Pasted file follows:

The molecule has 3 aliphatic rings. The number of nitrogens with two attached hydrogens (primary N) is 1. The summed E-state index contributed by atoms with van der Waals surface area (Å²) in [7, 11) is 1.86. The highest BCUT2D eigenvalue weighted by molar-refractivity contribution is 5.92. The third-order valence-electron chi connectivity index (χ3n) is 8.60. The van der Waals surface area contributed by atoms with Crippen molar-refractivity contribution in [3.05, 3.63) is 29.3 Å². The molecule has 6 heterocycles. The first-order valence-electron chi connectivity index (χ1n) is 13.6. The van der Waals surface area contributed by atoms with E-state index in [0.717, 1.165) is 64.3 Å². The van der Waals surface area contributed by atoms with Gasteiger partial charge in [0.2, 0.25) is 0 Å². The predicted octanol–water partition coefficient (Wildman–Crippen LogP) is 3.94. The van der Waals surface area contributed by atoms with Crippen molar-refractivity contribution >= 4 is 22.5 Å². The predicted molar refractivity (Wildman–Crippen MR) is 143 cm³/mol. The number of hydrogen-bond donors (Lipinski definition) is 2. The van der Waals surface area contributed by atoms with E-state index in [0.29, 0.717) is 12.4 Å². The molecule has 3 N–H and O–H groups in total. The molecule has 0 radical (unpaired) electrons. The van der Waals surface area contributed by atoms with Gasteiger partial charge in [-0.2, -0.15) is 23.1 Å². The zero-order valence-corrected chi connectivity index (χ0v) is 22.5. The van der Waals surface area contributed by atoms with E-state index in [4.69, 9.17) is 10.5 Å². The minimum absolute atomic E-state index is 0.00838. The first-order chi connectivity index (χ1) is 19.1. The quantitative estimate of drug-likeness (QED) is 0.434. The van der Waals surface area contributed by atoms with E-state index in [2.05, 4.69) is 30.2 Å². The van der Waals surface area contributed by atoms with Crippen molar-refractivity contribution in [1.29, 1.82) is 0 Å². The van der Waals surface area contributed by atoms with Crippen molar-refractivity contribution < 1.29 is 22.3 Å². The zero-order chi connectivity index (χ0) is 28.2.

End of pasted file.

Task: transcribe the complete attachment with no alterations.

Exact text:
The molecule has 3 aliphatic rings. The number of nitrogens with two attached hydrogens (primary N) is 1. The summed E-state index contributed by atoms with van der Waals surface area (Å²) in [7, 11) is 1.86. The highest BCUT2D eigenvalue weighted by molar-refractivity contribution is 5.92. The third-order valence-electron chi connectivity index (χ3n) is 8.60. The van der Waals surface area contributed by atoms with Crippen molar-refractivity contribution in [3.05, 3.63) is 29.3 Å². The molecule has 6 heterocycles. The first-order valence-electron chi connectivity index (χ1n) is 13.6. The van der Waals surface area contributed by atoms with E-state index in [0.717, 1.165) is 64.3 Å². The van der Waals surface area contributed by atoms with Gasteiger partial charge in [0.2, 0.25) is 0 Å². The predicted octanol–water partition coefficient (Wildman–Crippen LogP) is 3.94. The van der Waals surface area contributed by atoms with Crippen molar-refractivity contribution >= 4 is 22.5 Å². The predicted molar refractivity (Wildman–Crippen MR) is 143 cm³/mol. The number of hydrogen-bond donors (Lipinski definition) is 2. The van der Waals surface area contributed by atoms with E-state index in [0.29, 0.717) is 12.4 Å². The molecule has 3 N–H and O–H groups in total. The molecule has 0 radical (unpaired) electrons. The van der Waals surface area contributed by atoms with Gasteiger partial charge in [-0.2, -0.15) is 23.1 Å². The zero-order valence-corrected chi connectivity index (χ0v) is 22.5. The van der Waals surface area contributed by atoms with E-state index in [4.69, 9.17) is 10.5 Å². The minimum absolute atomic E-state index is 0.00838. The first-order chi connectivity index (χ1) is 19.1. The quantitative estimate of drug-likeness (QED) is 0.434. The van der Waals surface area contributed by atoms with E-state index in [2.05, 4.69) is 30.2 Å². The van der Waals surface area contributed by atoms with Crippen molar-refractivity contribution in [1.29, 1.82) is 0 Å². The van der Waals surface area contributed by atoms with Crippen molar-refractivity contribution < 1.29 is 22.3 Å². The zero-order chi connectivity index (χ0) is 28.2.